If you’ve heard of the internet, then you’ve probably heard of smartphones – meaning you’ve definitely heard of Tinder. Tinder is the swipe-based, internet-dating application that has revamped relationship expectations and eliminated awkward bar pick-up lines forever.
Aside from being the saviour of people with social problems everywhere, the app operates as a sort of meat market. ‘Players’ can take a look at people who are in the vicinity, swiping right if they’re interested. If the other ‘player’ indicates that they are also interested, then bingo – Tinder connects you and allows you to ‘chat’ to each other, and whatever else.
Well a software designer named Yuri de Souza, through code and other clever internetty things, has invented a way to automate the swipes. This means that you can ‘swipe right’ to thousands of users in (or out of) your vicinity in an instant – taking all that frustrating and time-consuming searching out of the process.
Through using an electronic middleman called Fiddler, a name which surely would give rise to a number of hilarious fiddling jokes on a publication less high-brow than Techly, you can make it appear that you have the fastest fingers in the west (again, no fiddling jokes here – that’s what Lost At E Minor is for).
De Souza said the idea came to him when he noticed the immediate and somewhat intimate connection allowed by Tinder, and that manipulating the system would allow folks to do a range of things. Possibly good things, but possibly evil things also.
First, the good things.
For those who want to use the app for its intended purpose, the hack does allow a whole lot more matches in a shorter period of time. I guess it is at least an ego boost for those who are looking for love and who also understand some semi-complex coding. And let’s face it – understanding complex coding and looking for love go hand in clammy hand.
Then, for those time-poor individuals who don’t want to find themselves swiping through the night, the app allows instant hookups to become even more instant. The connection that is, not the actual hook-up (again, we are a high-brow publication).
Then there are also a few less-than-pure ways that you could use the hack. For instance, de Souza notes that “you can use the techniques explained in this post of reverse engineer other apps” meaning that you may never need to swipe, pinch or shake your iPhone again to achieve the outcome you require. Take that, Angry Birds!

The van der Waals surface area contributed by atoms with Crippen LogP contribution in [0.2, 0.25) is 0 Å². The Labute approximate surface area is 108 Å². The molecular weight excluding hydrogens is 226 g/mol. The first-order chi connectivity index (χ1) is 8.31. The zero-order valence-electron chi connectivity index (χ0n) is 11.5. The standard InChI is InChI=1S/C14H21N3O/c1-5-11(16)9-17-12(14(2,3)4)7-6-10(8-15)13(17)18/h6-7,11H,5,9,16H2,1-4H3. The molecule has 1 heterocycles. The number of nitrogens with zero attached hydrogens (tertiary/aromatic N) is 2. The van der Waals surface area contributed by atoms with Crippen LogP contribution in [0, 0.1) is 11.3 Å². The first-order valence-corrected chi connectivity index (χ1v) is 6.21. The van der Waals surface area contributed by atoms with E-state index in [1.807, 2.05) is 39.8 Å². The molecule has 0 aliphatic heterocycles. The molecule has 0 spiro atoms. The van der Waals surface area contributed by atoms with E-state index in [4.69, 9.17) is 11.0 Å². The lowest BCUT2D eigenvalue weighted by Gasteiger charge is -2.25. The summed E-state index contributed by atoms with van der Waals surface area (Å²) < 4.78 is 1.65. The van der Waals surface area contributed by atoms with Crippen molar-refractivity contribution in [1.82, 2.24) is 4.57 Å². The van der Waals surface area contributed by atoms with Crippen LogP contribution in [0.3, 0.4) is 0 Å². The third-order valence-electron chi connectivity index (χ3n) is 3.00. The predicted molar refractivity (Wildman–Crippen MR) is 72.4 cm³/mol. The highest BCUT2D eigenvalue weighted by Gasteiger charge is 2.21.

He also notes that you could get all Google up in here. “If you are an evil spammer, you could write a Tinder bot to sell products to Tinder matches.” He has already received a bunch of negative feedback for his post, and has delivered somewhat of a clarification in response.
Tinder itself grew from similar but slightly more hardcore gay apps such as Grindr, but has managed to do what craiglist, me
in high school and phone numbers in bathroom stalls never managed to do – make overnight hookups an attractive idea for women.
In fact women signing up in droves is the reason behind the app’s success.
Somehow, the app has managed to overcome many of the stigmas previously associated with internet dating. There have even been stories of successful, long-term relationships starting with Tinder – even weddings.
The app has mainstream acceptance even regarding random hookups, and you will often notice men and women in bars late at night, glued to their phones, swiping any which way, searching for Mr or Mrs (Swipe) Right – that’s right, we all know you’re not playing Flappy Bird.
Another internet smartypants has kind of done the same thing, although this has a limit of auto-swiping 100 people at a time – just in case you have to get up in the morning.
As for de Souza’s discovery, I won’t get into the code behind it, because you can find it all here, but if you ‘wanna play’ with the players and cut down on the time required to do so, this may be your shot.
– Use this automated tool to auto-like 100 people at a time – no swiping required.
– If you want to do it yourself, and you’re ok to following instructions and have a crack at coding, go here.